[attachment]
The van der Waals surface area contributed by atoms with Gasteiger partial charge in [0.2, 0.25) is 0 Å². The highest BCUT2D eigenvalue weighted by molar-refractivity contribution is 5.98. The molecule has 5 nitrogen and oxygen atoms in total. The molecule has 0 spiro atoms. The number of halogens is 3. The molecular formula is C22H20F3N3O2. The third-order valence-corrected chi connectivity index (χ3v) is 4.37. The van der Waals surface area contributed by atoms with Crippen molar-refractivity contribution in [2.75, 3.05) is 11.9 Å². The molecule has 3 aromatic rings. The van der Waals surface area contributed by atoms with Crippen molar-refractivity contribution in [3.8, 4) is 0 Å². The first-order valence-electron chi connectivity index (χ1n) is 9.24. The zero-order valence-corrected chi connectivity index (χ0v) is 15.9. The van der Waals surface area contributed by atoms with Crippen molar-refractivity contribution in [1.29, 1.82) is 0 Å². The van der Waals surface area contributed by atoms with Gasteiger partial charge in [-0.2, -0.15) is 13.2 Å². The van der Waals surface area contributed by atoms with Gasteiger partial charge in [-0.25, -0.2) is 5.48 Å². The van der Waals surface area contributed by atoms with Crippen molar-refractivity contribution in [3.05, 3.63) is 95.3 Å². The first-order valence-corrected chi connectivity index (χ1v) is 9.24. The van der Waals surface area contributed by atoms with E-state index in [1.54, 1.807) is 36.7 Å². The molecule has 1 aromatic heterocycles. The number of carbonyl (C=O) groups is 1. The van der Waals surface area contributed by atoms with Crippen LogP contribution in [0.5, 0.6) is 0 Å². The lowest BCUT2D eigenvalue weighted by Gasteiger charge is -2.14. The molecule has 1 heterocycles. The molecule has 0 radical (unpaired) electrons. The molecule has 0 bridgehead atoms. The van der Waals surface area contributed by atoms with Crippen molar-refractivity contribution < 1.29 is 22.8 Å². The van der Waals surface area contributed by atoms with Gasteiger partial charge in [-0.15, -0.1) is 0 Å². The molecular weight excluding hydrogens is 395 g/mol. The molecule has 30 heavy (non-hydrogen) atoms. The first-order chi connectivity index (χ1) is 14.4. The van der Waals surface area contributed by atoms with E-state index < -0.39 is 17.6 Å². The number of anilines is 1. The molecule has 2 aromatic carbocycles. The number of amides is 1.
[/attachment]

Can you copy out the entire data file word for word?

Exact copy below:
The van der Waals surface area contributed by atoms with Gasteiger partial charge in [0.2, 0.25) is 0 Å². The highest BCUT2D eigenvalue weighted by molar-refractivity contribution is 5.98. The molecule has 5 nitrogen and oxygen atoms in total. The molecule has 0 spiro atoms. The number of halogens is 3. The molecular formula is C22H20F3N3O2. The third-order valence-corrected chi connectivity index (χ3v) is 4.37. The van der Waals surface area contributed by atoms with Crippen molar-refractivity contribution in [2.75, 3.05) is 11.9 Å². The molecule has 3 aromatic rings. The van der Waals surface area contributed by atoms with Crippen molar-refractivity contribution in [3.8, 4) is 0 Å². The first-order valence-electron chi connectivity index (χ1n) is 9.24. The zero-order valence-corrected chi connectivity index (χ0v) is 15.9. The van der Waals surface area contributed by atoms with Crippen molar-refractivity contribution in [1.29, 1.82) is 0 Å². The van der Waals surface area contributed by atoms with Gasteiger partial charge in [-0.2, -0.15) is 13.2 Å². The van der Waals surface area contributed by atoms with Gasteiger partial charge in [-0.25, -0.2) is 5.48 Å². The van der Waals surface area contributed by atoms with Crippen molar-refractivity contribution in [3.05, 3.63) is 95.3 Å². The first-order valence-corrected chi connectivity index (χ1v) is 9.24. The van der Waals surface area contributed by atoms with E-state index in [1.54, 1.807) is 36.7 Å². The molecule has 1 aromatic heterocycles. The number of carbonyl (C=O) groups is 1. The van der Waals surface area contributed by atoms with Crippen LogP contribution in [0.5, 0.6) is 0 Å². The lowest BCUT2D eigenvalue weighted by Gasteiger charge is -2.14. The molecule has 1 heterocycles. The molecule has 0 radical (unpaired) electrons. The molecule has 0 bridgehead atoms. The van der Waals surface area contributed by atoms with Crippen molar-refractivity contribution < 1.29 is 22.8 Å². The van der Waals surface area contributed by atoms with Gasteiger partial charge in [-0.15, -0.1) is 0 Å². The molecular weight excluding hydrogens is 395 g/mol. The molecule has 30 heavy (non-hydrogen) atoms. The first-order chi connectivity index (χ1) is 14.4. The van der Waals surface area contributed by atoms with E-state index < -0.39 is 17.6 Å². The number of anilines is 1. The molecule has 2 aromatic carbocycles. The number of amides is 1.